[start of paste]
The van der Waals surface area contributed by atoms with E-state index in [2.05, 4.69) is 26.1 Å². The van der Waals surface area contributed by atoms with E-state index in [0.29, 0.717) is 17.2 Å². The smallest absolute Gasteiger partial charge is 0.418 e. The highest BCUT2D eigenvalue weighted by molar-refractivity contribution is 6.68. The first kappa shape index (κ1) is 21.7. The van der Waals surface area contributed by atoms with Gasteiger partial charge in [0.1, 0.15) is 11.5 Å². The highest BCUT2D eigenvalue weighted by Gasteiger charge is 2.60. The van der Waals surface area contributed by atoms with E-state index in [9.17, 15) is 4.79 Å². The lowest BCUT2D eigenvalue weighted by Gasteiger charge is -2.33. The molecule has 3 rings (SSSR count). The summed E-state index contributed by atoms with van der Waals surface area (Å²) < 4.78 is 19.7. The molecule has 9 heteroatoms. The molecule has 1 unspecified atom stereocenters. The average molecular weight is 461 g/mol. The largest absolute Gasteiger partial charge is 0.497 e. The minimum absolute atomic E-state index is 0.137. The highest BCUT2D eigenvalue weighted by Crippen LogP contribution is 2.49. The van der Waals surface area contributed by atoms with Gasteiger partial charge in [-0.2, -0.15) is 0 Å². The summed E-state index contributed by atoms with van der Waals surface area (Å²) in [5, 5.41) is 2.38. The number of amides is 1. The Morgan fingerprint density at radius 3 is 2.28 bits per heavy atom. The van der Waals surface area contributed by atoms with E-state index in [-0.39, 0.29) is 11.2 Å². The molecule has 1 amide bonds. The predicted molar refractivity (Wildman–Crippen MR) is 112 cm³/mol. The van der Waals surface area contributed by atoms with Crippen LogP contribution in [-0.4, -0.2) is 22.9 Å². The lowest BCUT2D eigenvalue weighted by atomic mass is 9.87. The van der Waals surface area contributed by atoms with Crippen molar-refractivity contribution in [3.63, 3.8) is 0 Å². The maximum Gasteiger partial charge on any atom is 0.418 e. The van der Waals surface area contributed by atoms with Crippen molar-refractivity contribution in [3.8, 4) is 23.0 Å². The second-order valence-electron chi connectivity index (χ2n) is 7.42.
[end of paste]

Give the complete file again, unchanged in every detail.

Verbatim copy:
The van der Waals surface area contributed by atoms with E-state index in [2.05, 4.69) is 26.1 Å². The van der Waals surface area contributed by atoms with E-state index in [0.29, 0.717) is 17.2 Å². The smallest absolute Gasteiger partial charge is 0.418 e. The highest BCUT2D eigenvalue weighted by molar-refractivity contribution is 6.68. The first kappa shape index (κ1) is 21.7. The van der Waals surface area contributed by atoms with Gasteiger partial charge in [0.1, 0.15) is 11.5 Å². The highest BCUT2D eigenvalue weighted by Gasteiger charge is 2.60. The van der Waals surface area contributed by atoms with E-state index in [9.17, 15) is 4.79 Å². The lowest BCUT2D eigenvalue weighted by Gasteiger charge is -2.33. The molecule has 3 rings (SSSR count). The summed E-state index contributed by atoms with van der Waals surface area (Å²) < 4.78 is 19.7. The molecule has 9 heteroatoms. The molecule has 1 unspecified atom stereocenters. The average molecular weight is 461 g/mol. The largest absolute Gasteiger partial charge is 0.497 e. The minimum absolute atomic E-state index is 0.137. The highest BCUT2D eigenvalue weighted by Crippen LogP contribution is 2.49. The van der Waals surface area contributed by atoms with Gasteiger partial charge in [-0.2, -0.15) is 0 Å². The summed E-state index contributed by atoms with van der Waals surface area (Å²) in [5, 5.41) is 2.38. The number of amides is 1. The Morgan fingerprint density at radius 3 is 2.28 bits per heavy atom. The van der Waals surface area contributed by atoms with E-state index in [-0.39, 0.29) is 11.2 Å². The molecule has 1 amide bonds. The predicted molar refractivity (Wildman–Crippen MR) is 112 cm³/mol. The van der Waals surface area contributed by atoms with Crippen LogP contribution in [-0.4, -0.2) is 22.9 Å². The lowest BCUT2D eigenvalue weighted by atomic mass is 9.87. The van der Waals surface area contributed by atoms with Crippen molar-refractivity contribution in [3.63, 3.8) is 0 Å². The maximum Gasteiger partial charge on any atom is 0.418 e. The van der Waals surface area contributed by atoms with Crippen molar-refractivity contribution in [3.8, 4) is 23.0 Å². The second-order valence-electron chi connectivity index (χ2n) is 7.42.